Normally, a little common sense and common practice should suffice. Reviewers can and should write about subjects they know, but not about their own commercial interests—and not without reasonable disclosure. One does not review a show that one has organized. Viveros-Fauné did, I think, cross the line, because commercial art fairs include almost anything one is likely to review. The global circulation of biennials and art fairs promises to overwhelm and bewilder artists, dealers, and markets alike. A critic should be probing them, not directing them.
While common sense helps, however, it should not keep everyone from asking hard questions. Critics should realize that they, too, are part of an arts scene that colors their judgment. As a rogue critic, so to speak, I do not have nearly the access, influence, or gossip that others do. Yet I have reviewed—and indeed savaged—a book published by Oxford University Press, where I edit textbooks (but not, alas, on art). It helped me articulate a theory of art, and I would have found another way had I worked in the trade division. I think I got that right, but maybe not.
Your mileage may differ, and this site will continue to take as a theme the power of markets and institutions. Jerry Saltz, too, has been a consistent, articulate critic of market pressures on art. Even if Tyler Green has his facts straight, Saltz and Mitchell-Innes also have every right to stick up for their belief in Obama. I hope that more like them and Viveros-Fauné will put their personal, artistic, and political commitments on the line. Conversely, one should not overestimate the power of individuals. Writers may fall into conflict of interest, but largely because they earn so little—and, often as not, contribute even less to the future of art.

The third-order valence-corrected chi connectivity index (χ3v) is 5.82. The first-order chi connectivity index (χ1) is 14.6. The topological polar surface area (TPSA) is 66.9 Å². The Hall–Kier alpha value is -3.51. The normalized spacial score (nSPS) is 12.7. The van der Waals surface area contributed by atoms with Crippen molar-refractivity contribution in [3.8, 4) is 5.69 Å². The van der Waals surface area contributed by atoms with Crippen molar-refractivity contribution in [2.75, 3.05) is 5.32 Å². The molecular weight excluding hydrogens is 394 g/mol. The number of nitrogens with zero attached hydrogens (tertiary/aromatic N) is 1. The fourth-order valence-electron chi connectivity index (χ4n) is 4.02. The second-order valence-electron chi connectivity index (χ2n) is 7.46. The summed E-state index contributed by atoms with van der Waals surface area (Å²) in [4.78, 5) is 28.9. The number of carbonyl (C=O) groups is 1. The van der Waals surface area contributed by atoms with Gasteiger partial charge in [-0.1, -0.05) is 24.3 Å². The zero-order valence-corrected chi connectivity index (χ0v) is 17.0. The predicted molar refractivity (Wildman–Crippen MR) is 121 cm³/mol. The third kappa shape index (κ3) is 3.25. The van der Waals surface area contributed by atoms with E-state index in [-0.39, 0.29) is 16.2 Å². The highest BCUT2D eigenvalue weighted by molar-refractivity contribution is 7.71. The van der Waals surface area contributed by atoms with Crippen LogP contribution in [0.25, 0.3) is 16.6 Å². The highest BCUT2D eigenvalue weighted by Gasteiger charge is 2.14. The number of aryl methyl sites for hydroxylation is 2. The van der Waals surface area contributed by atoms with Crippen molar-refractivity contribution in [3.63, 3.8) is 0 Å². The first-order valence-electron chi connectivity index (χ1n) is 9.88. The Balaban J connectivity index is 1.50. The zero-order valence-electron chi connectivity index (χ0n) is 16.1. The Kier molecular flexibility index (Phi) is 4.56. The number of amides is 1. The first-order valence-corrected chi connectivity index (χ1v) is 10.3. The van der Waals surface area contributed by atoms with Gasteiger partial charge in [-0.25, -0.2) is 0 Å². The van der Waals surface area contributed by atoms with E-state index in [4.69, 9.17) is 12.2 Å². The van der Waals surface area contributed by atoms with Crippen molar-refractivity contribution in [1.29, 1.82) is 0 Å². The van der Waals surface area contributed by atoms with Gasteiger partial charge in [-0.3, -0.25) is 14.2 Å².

The plain truth is that conflicts of interest among writers and editors pale beside the big bucks. In that article on Prada's patronage, John Baldessari happened to suggest that he would just love to see the convergence of art and fashion. Yet real critics and real audiences can afford to get beyond cynicism. Instead of the art world as a sinister conspiracy, one should think of multiple, diverse, and interlocking art worlds. But hey, one of them ought to pay my bills for a change.
Tyler Green writes for Modern Art Notes. Volta, curated by Amanda Coulson and Christian Viveros-Fauné, ran in New York City the weekend of March 30, 2008. A companion article tours the 2008 art fairs, including Volta. Another related article looks at the pageantry and influence of art fairs generally, starting with the 2004 Armory Show.